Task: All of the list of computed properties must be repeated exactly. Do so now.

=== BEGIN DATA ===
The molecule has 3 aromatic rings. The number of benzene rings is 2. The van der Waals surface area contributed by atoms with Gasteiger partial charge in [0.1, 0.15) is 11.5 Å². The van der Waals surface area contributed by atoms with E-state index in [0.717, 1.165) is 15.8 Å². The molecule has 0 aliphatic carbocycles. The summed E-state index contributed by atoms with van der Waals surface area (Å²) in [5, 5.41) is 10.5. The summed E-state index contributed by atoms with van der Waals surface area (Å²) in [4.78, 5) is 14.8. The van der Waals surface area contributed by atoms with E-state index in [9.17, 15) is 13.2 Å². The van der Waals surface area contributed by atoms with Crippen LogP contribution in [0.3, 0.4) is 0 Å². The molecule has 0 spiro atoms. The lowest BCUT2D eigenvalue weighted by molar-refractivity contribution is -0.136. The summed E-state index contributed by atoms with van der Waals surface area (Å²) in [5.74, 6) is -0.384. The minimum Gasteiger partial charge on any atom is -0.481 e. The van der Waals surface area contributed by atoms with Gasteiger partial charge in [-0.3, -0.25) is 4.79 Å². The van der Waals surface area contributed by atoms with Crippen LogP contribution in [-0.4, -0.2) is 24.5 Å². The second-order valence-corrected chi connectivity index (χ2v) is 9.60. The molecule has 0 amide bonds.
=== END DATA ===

The molecule has 3 aromatic rings. The number of benzene rings is 2. The van der Waals surface area contributed by atoms with Gasteiger partial charge in [0.1, 0.15) is 11.5 Å². The van der Waals surface area contributed by atoms with E-state index in [0.717, 1.165) is 15.8 Å². The molecule has 0 aliphatic carbocycles. The summed E-state index contributed by atoms with van der Waals surface area (Å²) in [5, 5.41) is 10.5. The summed E-state index contributed by atoms with van der Waals surface area (Å²) in [4.78, 5) is 14.8. The van der Waals surface area contributed by atoms with E-state index in [9.17, 15) is 13.2 Å². The van der Waals surface area contributed by atoms with Crippen LogP contribution in [0.3, 0.4) is 0 Å². The molecule has 0 spiro atoms. The lowest BCUT2D eigenvalue weighted by molar-refractivity contribution is -0.136. The summed E-state index contributed by atoms with van der Waals surface area (Å²) in [5.74, 6) is -0.384. The minimum Gasteiger partial charge on any atom is -0.481 e. The van der Waals surface area contributed by atoms with Gasteiger partial charge in [-0.3, -0.25) is 4.79 Å². The van der Waals surface area contributed by atoms with Crippen LogP contribution in [-0.4, -0.2) is 24.5 Å². The second-order valence-corrected chi connectivity index (χ2v) is 9.60. The molecule has 0 amide bonds.